Puligny-Montrachet Les Folatières 1er Cru (92-94)
Still a bit cloudy. A syrup of yellow fruits on the reticent nose (Saouma referred to Folatières as « the Condrieu of Burgundy »). At once thick, pure and dry, with strong mineral thrust giving precision to the middle palate. There’s a stony spring water note here from the mother rock. This very dry, serious Folatières finishes wonderfully stony and salty, with strong dry extract and outstanding floral lift–almost austere on the end following the syrupy nose. Not at all an outsized wine but this is still expanding. I have little doubt that it will turn out to be a more serious wine than many early-bottled 2016s from this vineyard.
— Stephen Tanzer 
Meursault Charmes 1er Cru (92-94)
(Saouma blended two barrels of this wine, one from Charmes du Haut and one from Charmes du Bas, but he noted that the grower produces very low yields and strong ripeness, the opposite of what he prefers): Bright lemon-yellow color. Lovely fruit-driven aromas and flavors of apple, lemon, white peach and spices. Wonderfully rich and dense, conveying an impression of dusty dry extract and full ripeness. But penetrating acidity gives lift to this very chewy wine. The thick finish saturates the palate and builds inexorably, making it hard to tell when you’ve spit the wine. A bit of an outlier in this collection but a very unevolved wine with outstanding potential.
— Stephen Tanzer 
Chassagne-Montrachet La Grande Montagne 1er Cru (92-94)
Pristine, welcoming aromas of citrus zest, white flowers, crushed rock and dusty herbs (« welcome to Chassagne, » says Saouma): A distinctly airy style owing to its energy and wild herb character but saline, sappy and thick as well, gaining in breadth on the back half. This utterly seamless wine finishes with compelling length and brisk citrussy acidity (4.1 grams per liter, vs. 3.6 for the Embrazées). I found this beauty hard to scrape off my palate.
— Stephen Tanzer 
Chablis Montmains 1er Cru  (92-94)
(Saouma has one 500-liter barrel and one barrique of this juice): Pungent herbs, lemon zest and marzipan on the nose. Superb intensity and inner-mouth lift to the flavors of green apple, green flowers and green melon. Juicy, concentrated, sappy and very long, with a rising, echoing back end. Leaves behind a taste of oystery sea water. Excellent material here but not particularly high in acidity.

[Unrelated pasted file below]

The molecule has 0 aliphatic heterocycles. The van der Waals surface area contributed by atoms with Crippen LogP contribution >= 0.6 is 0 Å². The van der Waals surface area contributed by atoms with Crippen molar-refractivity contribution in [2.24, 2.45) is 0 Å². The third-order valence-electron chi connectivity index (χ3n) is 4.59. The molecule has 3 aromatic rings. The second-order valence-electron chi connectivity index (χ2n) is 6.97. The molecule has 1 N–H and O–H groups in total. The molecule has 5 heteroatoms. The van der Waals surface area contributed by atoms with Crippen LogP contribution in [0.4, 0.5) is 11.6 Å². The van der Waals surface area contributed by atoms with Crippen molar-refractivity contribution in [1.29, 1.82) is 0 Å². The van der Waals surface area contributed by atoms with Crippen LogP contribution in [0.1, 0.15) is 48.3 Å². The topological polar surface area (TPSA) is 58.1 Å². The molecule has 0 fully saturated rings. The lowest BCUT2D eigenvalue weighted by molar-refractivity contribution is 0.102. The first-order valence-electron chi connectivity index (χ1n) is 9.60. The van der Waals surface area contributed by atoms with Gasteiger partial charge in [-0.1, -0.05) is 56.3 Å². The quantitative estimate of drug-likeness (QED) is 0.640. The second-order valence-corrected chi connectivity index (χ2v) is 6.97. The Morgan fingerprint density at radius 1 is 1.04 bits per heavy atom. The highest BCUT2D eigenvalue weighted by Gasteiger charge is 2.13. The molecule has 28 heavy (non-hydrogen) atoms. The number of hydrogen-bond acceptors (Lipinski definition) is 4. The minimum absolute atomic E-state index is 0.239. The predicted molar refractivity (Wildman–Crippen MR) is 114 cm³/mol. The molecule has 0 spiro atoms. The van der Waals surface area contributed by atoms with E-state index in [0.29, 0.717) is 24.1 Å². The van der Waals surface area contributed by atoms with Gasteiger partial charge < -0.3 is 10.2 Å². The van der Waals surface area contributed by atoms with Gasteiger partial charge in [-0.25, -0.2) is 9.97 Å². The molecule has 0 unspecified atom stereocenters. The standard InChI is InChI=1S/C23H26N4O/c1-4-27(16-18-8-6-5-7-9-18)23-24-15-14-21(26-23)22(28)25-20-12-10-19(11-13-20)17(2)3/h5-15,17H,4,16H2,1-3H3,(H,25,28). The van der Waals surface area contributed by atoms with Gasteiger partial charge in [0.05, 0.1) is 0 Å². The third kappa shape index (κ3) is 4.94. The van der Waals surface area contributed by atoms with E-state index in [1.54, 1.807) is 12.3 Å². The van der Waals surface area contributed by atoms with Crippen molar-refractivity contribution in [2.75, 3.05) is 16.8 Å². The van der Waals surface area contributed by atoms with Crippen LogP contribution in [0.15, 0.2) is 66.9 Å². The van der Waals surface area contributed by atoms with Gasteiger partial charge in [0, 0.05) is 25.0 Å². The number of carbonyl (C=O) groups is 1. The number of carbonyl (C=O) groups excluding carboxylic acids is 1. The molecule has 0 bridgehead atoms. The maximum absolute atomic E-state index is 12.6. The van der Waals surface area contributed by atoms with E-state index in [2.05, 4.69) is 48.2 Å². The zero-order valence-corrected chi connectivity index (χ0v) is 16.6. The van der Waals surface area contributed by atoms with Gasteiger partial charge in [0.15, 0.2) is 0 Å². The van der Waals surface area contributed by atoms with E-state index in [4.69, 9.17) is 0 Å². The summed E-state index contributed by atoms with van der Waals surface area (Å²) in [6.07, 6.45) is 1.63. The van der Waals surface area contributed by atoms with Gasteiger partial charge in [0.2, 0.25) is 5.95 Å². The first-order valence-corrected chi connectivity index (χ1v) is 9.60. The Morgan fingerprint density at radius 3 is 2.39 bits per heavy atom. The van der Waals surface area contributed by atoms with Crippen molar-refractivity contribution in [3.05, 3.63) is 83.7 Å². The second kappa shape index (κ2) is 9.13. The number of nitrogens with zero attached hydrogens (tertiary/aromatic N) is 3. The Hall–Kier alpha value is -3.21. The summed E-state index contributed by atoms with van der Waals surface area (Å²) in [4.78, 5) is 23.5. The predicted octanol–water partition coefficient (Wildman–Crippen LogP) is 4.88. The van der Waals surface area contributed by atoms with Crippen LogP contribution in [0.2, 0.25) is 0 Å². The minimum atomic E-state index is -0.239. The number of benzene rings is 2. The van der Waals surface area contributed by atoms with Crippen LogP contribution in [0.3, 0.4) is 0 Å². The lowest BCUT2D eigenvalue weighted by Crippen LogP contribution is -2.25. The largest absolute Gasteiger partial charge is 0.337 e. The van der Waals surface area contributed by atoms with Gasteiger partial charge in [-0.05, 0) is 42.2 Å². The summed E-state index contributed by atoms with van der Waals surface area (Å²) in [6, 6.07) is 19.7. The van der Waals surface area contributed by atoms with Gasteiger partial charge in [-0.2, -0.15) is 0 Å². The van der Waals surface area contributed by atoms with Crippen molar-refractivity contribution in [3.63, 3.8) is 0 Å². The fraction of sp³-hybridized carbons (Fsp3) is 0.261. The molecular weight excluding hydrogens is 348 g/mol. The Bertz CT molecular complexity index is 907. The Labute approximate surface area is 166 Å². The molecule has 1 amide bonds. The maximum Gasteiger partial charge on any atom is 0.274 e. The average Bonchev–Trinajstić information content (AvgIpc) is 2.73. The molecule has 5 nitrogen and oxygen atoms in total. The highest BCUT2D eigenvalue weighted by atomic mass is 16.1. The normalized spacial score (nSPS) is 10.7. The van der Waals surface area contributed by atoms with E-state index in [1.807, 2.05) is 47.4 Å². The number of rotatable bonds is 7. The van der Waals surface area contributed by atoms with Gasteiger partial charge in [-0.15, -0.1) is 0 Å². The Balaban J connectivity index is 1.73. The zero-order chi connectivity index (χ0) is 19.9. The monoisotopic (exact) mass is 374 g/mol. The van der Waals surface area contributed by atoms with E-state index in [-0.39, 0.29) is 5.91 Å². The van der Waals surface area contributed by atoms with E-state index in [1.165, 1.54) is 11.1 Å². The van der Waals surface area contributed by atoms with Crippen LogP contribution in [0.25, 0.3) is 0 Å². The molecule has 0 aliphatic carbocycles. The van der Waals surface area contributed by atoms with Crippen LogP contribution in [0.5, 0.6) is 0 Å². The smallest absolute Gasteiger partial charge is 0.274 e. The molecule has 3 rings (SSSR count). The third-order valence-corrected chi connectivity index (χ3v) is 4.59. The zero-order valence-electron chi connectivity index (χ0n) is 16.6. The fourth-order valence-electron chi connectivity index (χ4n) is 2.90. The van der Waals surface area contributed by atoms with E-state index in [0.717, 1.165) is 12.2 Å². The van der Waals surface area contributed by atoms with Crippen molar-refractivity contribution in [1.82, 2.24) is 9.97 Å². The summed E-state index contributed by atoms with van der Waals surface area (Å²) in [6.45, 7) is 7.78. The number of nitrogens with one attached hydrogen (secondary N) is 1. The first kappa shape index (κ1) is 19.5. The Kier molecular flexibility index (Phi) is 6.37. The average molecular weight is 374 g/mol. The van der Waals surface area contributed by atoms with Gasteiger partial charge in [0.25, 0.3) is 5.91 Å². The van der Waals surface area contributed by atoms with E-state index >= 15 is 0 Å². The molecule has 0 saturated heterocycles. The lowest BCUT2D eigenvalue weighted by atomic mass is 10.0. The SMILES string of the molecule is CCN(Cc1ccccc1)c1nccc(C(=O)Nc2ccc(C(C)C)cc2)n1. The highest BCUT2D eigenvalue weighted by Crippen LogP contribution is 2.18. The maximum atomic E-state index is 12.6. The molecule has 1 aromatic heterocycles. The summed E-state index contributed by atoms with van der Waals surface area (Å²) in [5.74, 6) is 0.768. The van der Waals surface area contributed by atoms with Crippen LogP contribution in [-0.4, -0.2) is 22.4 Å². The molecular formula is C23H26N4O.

— Stephen Tanzer 
Meursault Genevrières 1er Cru (91-94)
Slightly cloudy appearance. Classic, pure Genevrières scents of lemon, lime, tangerine and ginger. At once large-scaled and sharply focused, with its dusty citrus zest, spice and anise flavors communicating a strong impression of soil. For all its inner-mouth tension, this fruit was not harvested particularly early, according to Saouma. Finishes spicy, youthful and long.
— Stephen Tanzer 
Puligny-Montrachet Champ Gain 1er Cru (91-94)
Bright yellow. Fascinating aromas of vineyard peach, fresh apricot and Chartreuse-like herbal infusion, plus a hint of kerosene. Very rich and fine-grained, with a captivating orange zest coolness accented by white pepper. There’s something Riesling-like about this wine’s impression of sucrosité without actual sugar. Almost oily on the aftertaste but enlivened by emerging minerality. Rich in dry extract and very long, but not quite as palate-staining as the best Chassagne-Montrachets at this address.
— Stephen Tanzer 
Puligny-Montrachet La Garenne 1er Cru   (91-94)
Pale, bright lemon-yellow. Lovely purity to the aromas of citrus fruits and stone. Then surprisingly pliant and silky in the mouth, conveying a captivating impression of sweetness buffered by firm acidity and supporting minerality. Offers terrific penetration but this wine is also more harmonious–and closer to being finished–than the foregoing Puligny samples. Impeccably balanced, edge-free wine with terrific length and a complicating element of salinity. I’d almost describe this wine as easygoing.
— Stephen Tanzer
Chassagne-Montrachet Les Embrazées 1er Cru (91-94)
(fairly late malo here): Aromas of pear, green apple, menthol, mint leaf and rosemary, complicated by warm southern herbs. Very rich, even opulent wine with noteworthy sucrosité and lowish acidity. This very tactile, smooth wine boasts excellent breadth without any rough edges. Finishes quite dry and rich, with palate-staining length and an emerging impression of lemon drop acidity.